Review | Tuesday 21 August 2012
Pulitzer Prize-winning American writer Michael Chabon’s latest novel is an epic of the ordinary and the in-between. Archy and Nat are co-owners of Brokeland Records, a used vinyl store located on the titular East Bay avenue between Berkeley and Oakland. Their wives, Gwen and Aviva, are the Berkeley Birth Partners, a pair of local midwives.
Set against the desperate, hopeful background of pre-Obama America, Telegraph Avenue observes the precarious nature of its characters’ everyday lives as they navigate the borderlands of race, gender, sexuality, economy and personal history.
The novel’s two main narrative threads – dudes in a record store on the verge of shutting down, midwives negotiating the politics of home-births, hospitals, doctors and women’s bodies – are at times conflicting and disparate, but will hold something special for all readers as Chabon weaves a story that will ensnare and entertain.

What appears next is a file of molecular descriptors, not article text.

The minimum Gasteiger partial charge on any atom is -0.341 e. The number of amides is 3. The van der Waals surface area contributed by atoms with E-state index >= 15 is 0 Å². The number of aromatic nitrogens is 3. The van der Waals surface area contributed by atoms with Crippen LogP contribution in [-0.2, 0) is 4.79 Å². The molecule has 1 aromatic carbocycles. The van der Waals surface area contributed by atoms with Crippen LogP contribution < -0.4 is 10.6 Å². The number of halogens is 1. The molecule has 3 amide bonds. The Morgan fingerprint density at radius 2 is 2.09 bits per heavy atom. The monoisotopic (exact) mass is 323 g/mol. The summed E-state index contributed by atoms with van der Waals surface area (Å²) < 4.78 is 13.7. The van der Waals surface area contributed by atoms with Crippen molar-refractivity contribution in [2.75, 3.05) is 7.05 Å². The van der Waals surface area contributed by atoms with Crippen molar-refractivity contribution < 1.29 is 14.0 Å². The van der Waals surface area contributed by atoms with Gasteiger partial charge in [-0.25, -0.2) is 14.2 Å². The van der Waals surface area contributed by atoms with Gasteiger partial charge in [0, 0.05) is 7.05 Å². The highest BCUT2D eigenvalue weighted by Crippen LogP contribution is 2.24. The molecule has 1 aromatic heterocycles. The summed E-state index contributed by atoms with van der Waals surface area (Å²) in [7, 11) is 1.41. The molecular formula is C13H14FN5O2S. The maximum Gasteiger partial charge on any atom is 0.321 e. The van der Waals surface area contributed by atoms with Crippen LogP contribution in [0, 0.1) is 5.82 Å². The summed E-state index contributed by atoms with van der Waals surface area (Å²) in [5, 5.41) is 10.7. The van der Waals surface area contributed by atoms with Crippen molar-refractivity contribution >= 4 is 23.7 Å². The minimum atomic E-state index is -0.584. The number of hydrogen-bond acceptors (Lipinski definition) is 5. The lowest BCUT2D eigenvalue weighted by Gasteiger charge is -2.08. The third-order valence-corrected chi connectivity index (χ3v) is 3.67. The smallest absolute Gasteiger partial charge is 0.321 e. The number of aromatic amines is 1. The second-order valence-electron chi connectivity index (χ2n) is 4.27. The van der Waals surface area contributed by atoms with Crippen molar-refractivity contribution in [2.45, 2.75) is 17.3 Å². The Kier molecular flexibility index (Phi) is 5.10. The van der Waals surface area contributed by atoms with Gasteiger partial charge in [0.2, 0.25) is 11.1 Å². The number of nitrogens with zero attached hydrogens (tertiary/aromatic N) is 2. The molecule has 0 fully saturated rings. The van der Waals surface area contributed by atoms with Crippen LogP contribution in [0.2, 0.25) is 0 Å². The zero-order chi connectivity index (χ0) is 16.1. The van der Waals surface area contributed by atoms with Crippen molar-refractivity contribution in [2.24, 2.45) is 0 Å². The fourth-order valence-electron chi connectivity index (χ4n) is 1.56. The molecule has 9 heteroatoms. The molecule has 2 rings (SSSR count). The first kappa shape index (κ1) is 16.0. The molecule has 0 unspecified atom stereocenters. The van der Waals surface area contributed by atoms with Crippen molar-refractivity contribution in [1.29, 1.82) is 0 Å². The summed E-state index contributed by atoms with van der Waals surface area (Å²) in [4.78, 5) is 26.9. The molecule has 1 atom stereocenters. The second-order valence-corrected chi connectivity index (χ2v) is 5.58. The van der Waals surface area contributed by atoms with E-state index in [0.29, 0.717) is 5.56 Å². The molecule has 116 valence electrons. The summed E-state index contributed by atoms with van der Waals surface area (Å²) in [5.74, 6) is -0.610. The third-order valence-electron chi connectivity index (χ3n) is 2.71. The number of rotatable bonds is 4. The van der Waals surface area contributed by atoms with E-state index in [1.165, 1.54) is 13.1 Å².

His sentences are at once sharp, loose and messy, sprawling and sometimes hard to follow, like a jazz solo. At the end of Telegraph Avenue’s ‘A’ side the turntable spins on, playing out a single, sprawling sentence that lasts for 12 pages. But, soon enough, the record is flipped, and the story charges on, keeping a steady pace, pregnant with rich, evocative descriptions that are equal parts self-deprecating Jewish humour and 1970s jive-talking sass.
Telegraph Avenue will appeal to readers who enjoyed Wonder Boys and The Yiddish Policemen’s Union, as well as Nick Hornby’s High Fidelity and Jonathan Lethem’s The Fortress of Solitude. Its themes will be familiar to readers of Chabon’s recent work – flying machines, a talking parrot and that sense of overwhelming nostalgia, grief and loss that motivates all of his male characters.
Amy Vuleta works as a bookseller at Readings St Kilda.